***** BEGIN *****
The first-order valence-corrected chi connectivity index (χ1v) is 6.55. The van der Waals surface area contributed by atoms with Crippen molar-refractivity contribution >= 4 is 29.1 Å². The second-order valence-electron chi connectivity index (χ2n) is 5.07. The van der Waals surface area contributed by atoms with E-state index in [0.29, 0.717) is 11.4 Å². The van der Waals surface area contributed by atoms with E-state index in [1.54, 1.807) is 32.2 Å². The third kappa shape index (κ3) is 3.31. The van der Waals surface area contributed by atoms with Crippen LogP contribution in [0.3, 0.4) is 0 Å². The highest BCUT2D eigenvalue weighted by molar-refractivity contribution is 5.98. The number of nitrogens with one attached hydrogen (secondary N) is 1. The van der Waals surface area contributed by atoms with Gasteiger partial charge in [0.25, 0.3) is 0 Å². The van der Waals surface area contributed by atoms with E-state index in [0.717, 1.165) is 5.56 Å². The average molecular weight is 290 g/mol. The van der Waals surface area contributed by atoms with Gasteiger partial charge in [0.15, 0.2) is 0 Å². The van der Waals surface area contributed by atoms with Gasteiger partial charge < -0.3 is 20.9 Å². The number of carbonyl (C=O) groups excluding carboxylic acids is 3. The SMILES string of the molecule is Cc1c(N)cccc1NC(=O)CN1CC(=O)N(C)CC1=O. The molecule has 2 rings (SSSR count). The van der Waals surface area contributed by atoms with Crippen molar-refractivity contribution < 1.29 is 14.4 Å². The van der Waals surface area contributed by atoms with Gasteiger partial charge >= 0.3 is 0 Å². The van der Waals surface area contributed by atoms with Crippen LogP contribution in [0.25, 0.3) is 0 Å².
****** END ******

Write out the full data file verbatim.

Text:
The first-order valence-corrected chi connectivity index (χ1v) is 6.55. The van der Waals surface area contributed by atoms with Crippen molar-refractivity contribution >= 4 is 29.1 Å². The second-order valence-electron chi connectivity index (χ2n) is 5.07. The van der Waals surface area contributed by atoms with E-state index in [0.29, 0.717) is 11.4 Å². The van der Waals surface area contributed by atoms with E-state index in [1.54, 1.807) is 32.2 Å². The third kappa shape index (κ3) is 3.31. The van der Waals surface area contributed by atoms with Crippen LogP contribution in [0.3, 0.4) is 0 Å². The highest BCUT2D eigenvalue weighted by molar-refractivity contribution is 5.98. The number of nitrogens with one attached hydrogen (secondary N) is 1. The van der Waals surface area contributed by atoms with Gasteiger partial charge in [0.25, 0.3) is 0 Å². The van der Waals surface area contributed by atoms with E-state index in [0.717, 1.165) is 5.56 Å². The average molecular weight is 290 g/mol. The van der Waals surface area contributed by atoms with Gasteiger partial charge in [0.15, 0.2) is 0 Å². The van der Waals surface area contributed by atoms with Gasteiger partial charge < -0.3 is 20.9 Å². The number of carbonyl (C=O) groups excluding carboxylic acids is 3. The SMILES string of the molecule is Cc1c(N)cccc1NC(=O)CN1CC(=O)N(C)CC1=O. The molecule has 2 rings (SSSR count). The van der Waals surface area contributed by atoms with Crippen molar-refractivity contribution < 1.29 is 14.4 Å². The van der Waals surface area contributed by atoms with Gasteiger partial charge >= 0.3 is 0 Å². The van der Waals surface area contributed by atoms with Crippen LogP contribution in [0.25, 0.3) is 0 Å².